The Mountain Ash rises from the flames
Seeds spread by helicopter have helped rejuvenate Mounain Ash trees in the Black Forest which were devastated by the fires of Black Saturday.PT3M23S http://www.canberratimes.com.au/action/externalEmbeddedPlayer?id=d-2zzlg 620 349 December 27, 2013
A thick wall of green surges upwards either side of the gravel mountain road. In many places the forest looks almost impenetrable, but every so often a wallaby suddenly emerges from the bush and hops across the road.
Soft green growth distinguishes a scattering of wattles among the trees, while at ground level there are vast numbers of bracken fern. But it is the tall rich green saplings whose curly upper leaves are tinged with red that dominate the forest regrowth.
Eucalyptus regnans, better known to most Victorians as mountain ash, is making a strong comeback in the Black Range above Narbethong. Today the trees are only about five to seven metres tall, which means they have many years of growing before reaching adulthood. Mountain ash, the tallest flowering plant in the world, have been recorded at more than 100 metres in height.
Emily Borton is impressed by the regeneration at Narbethong. Photo: Simon Schluter
When fire struck this forest near Marysville on Black Saturday nearly five years ago, it left behind a trail of destruction. Mountain ash are highly vulnerable to bushfire, and young and old trees alike were killed by the fierce blaze.
Today a few dead giants remain standing; their limbs, petrified by the firestorm, point in the direction the fire travelled. While thousands of dead, skinny young mountain ash, perhaps 15 metres tall, point to the sky like giant matchsticks stuck in the ground.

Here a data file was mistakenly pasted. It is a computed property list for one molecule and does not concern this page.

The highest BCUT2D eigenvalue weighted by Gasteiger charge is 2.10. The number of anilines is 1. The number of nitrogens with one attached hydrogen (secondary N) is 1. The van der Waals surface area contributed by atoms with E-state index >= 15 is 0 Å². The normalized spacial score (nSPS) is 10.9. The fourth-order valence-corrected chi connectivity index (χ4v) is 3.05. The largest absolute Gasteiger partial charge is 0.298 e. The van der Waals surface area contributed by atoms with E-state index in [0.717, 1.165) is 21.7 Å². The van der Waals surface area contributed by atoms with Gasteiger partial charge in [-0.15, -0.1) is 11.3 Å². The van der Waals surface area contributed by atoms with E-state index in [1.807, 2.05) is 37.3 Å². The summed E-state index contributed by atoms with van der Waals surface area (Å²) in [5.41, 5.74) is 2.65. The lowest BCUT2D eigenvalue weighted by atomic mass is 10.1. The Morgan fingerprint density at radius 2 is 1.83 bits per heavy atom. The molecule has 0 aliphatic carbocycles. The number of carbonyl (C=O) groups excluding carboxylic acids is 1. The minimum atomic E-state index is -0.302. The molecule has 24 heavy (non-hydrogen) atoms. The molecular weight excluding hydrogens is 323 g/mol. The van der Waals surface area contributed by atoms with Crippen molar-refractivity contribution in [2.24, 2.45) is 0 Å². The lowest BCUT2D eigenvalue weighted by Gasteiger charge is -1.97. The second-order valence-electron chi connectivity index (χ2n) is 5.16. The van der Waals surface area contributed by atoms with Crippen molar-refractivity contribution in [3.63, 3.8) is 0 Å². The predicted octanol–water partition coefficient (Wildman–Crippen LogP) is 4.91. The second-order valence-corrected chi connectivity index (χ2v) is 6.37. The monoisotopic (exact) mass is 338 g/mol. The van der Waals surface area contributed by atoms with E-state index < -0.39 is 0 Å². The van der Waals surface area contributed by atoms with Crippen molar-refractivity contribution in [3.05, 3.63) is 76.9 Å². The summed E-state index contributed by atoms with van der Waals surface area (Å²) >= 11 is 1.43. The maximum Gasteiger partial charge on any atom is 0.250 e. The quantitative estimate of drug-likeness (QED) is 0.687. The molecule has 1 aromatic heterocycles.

The young forest is evolving, thanks to a sowing program undertaken in the months after Black Saturday in which 3188 hectares of forest were sown by helicopter in areas devastated by the Kilmore East and Murrindindi fires. Most of the area, 1969 hectares, was sown with mountain ash seeds.
Department of Environment and Primary Industries forest and fire planner Emily Borton said the regeneration area looked very healthy.
''It's quite thick across the general area that we've sown and each tree looks quite healthy. It's got a good growth rate, it's quite a good height for 4½ years,'' she said.
In some places by the road where competition is not as fierce as inside the forest, the trees are so tightly packed together that a few saplings share the same square metre of dirt.
Because of the vast area burnt, the terrain and the need for a quick response to prevent other species taking over, a helicopter was used to sow the seeds. The low-flying chopper sowed the forest floor in strips 20 metres wide.
''It was very important to do it within the time frame that we did it. And if we hadn't have done it, then we'd probably see just masses of wattles coming up. There'd be very, very few mountain ash,'' Ms Borton said.
Departmental forest and fire officer Matt Kavanagh described the mountain ash regrowth as ''a great outcome''.
''There was not a living thing. It was completely black. So, to see it now … It's astounding how well nature bounces back,'' he said.